The "roguelike" thing I've seen rage for a while and I think it comes from the problem that genre boundaries are somewhat subjective. There is no single entirely objective definition of "roguelike" and so the lines we must draw on what is or is not a roguelike are somewhat arbitrary. Sure, a lot of the "roguelikes" of today may not be exactly like Rogue, but terms change and evolve and there are plenty of words in the English language with original meanings that they drifted away from but are still considered totally valid. Additionally, I don't think "permadeath games" fully covers a lot of what people are talking about when they use the term "roguelike". Yes, these games may have permadeath, but other common aspects of these games that this term does not cover are procedurally generated gameplay scenarios and a focus on loot collection.
There are a lot of people in here talking about censorship. I don't think this is censorship or at the very least I think we need to draw a distinction between this and when we talk about censorship in terms of a government controlling what you can and cannot say. There is nothing stopping the creator of the game self-publishing it, but what's being suggested here is that everyone is by default owed a place for their products in the store of a private company. That we are all entitled to the time, energy, and resources it takes Google to host our products, regardless of what content our product actually contains, and that anything less than a fulfilment of that is "censorship". I don't think that's the case and I'm not exactly bummed about Google removing a game from their store in which you can bomb Hamas while actual Hamas are being bombed in the world. If this was meant to be a serious, respectful analysis of the situation perhaps it would be fine, or perhaps this would be a grey area, but this is just cartoonish and tasteless.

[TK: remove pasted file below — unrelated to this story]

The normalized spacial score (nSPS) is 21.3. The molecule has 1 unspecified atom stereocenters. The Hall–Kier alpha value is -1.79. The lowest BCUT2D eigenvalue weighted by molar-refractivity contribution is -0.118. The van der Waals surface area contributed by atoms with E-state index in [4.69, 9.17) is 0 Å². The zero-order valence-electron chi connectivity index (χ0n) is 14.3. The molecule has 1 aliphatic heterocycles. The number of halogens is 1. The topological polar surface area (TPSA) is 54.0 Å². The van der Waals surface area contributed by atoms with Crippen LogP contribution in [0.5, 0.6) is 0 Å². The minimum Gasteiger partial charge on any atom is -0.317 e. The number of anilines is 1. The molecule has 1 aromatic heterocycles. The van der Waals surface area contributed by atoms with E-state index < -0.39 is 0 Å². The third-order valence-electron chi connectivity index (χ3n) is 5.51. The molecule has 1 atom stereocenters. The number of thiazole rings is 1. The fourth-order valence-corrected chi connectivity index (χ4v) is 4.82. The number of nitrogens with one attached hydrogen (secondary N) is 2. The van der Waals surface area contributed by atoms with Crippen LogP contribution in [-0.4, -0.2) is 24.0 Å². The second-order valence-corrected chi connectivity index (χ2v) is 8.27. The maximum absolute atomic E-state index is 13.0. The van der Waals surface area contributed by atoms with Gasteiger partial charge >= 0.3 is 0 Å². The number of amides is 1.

If you were someone that printed t-shirts and you went to a major clothes retailer with "Bomb Hamas" shirts and they said "We won't stock that" do you think that would be censorship or that they would be in some way breaching your rights by not stocking whatever you gave them? I think this idea that removing the game from the store was "censorship" has come from the fact that people are used to companies hosting whatever they have online regardless of what that thing is and that the internet provides a level of abstraction to this whole thing. I don't believe Google have done anything wrong here.
I'd also like to mention that anyone who posts in this or any other thread being attacking or generally a jerk to other users will be moderated. Thanks.